When children become teenagers, they desire independence. They want to experience freedom from the many restrictions of childhood. You may find as they enter these years that your teenage son/daughter becomes more difficult to connect with. Here are some ways you can connect with your child through sports in their teenage years:
1) Do activities with your child that require physical activity. This will promote a healthy lifestyle for you and your already-active teen. Take walks together. Play a sport together. Do an activity that you don’t do often and laugh your way through it. By doing something your teenager will enjoy, they won’t feel like it’s something you’re doing just to find a way to get them to talk. You could go play Frisbee golf, go bowling, or play corn hole together. These activities provide great environments for casual conversations.
2) Take a genuine interest in your teen’s favorite sport. Find ways to engage your teen revolving around the sport they’re involved in. You may want to take them to see a local college game, or set aside a night to watch a game on TV together with pizza or whatever their favorite food is. Ask questions about the sport that your son/daughter can answer. This empowers them to become “teachers” and in turn gives them more confidence. Do some research on the sport on your own to get a basic understanding so you can be able to talk knowledgably with your son/daughter about their games and practices.
3) Use current sports’ stories to engage in conversation. The popularity of sports is huge in the U.S., so use that leverage to talk about major sports’ stories and their cultural and moral impact with your son/daughter. Tie this stories in to a moral or ethical conversation. As the website Aha! Parenting says, it is important in the teenage years that young people still have their parents as their moral and emotional compass. Don’t lecture them with your view on certain topics. Instead gauge their view points and engage in conversation with them. Giving them the freedom to share their views without judgement is critical. This allows you to share your view and connect on a deeper level.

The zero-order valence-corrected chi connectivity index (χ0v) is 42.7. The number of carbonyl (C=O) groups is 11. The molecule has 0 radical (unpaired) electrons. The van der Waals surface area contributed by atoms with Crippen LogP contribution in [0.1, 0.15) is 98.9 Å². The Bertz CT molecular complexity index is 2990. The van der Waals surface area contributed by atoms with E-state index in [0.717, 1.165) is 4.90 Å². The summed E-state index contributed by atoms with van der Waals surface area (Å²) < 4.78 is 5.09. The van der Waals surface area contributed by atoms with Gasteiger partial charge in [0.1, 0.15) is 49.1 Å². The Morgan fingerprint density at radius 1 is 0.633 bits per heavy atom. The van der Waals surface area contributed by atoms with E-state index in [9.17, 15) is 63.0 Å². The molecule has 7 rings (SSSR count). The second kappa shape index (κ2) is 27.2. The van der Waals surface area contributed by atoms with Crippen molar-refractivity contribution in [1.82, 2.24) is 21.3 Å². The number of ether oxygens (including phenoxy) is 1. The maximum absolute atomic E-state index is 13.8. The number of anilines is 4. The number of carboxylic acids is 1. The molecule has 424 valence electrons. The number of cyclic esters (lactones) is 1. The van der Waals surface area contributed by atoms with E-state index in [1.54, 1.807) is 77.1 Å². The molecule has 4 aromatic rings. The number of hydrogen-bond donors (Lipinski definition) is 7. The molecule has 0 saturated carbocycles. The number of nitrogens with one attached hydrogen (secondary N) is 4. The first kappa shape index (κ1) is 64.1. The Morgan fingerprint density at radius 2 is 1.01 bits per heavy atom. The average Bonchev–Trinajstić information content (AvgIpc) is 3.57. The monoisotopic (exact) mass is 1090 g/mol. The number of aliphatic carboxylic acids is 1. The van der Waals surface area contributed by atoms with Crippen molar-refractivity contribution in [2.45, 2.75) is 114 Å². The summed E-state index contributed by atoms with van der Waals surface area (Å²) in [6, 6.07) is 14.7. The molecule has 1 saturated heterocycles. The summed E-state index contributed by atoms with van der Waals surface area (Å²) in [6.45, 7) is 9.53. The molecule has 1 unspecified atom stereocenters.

4) Show up to their games and tournaments. This may seem obvious, but just being physically present at their games means the world to your child. Your support and encouragement is key, especially if your son/daughter is having a tough game. Don’t try to coach from the sidelines; your son/daughter already has a coach to do that. Be a source of comfort and confidence for your teen, regardless of the outcome of the game. If something happens to where you can’t be there, be sure you follow up with your child soon after. Ask them about the game and tell them you’re proud of them. Showing sincere interest hours after their game is effective when being present at their game isn’t possible.
5) Create a routine around something your child loves. This can be as simple as shooting hoops every Saturday night with them, or watching every game of their favorite NFL team together on Sundays. Setting aside a special time each week or month creates a routine that your child will enjoy and look forward to. This will give you numerous opportunities to connect and have fun together! Your teen likely won’t look back and remember material things you gave them or even what the score of a big tournament game was, but they’ll remember the moments you spent quality time with them.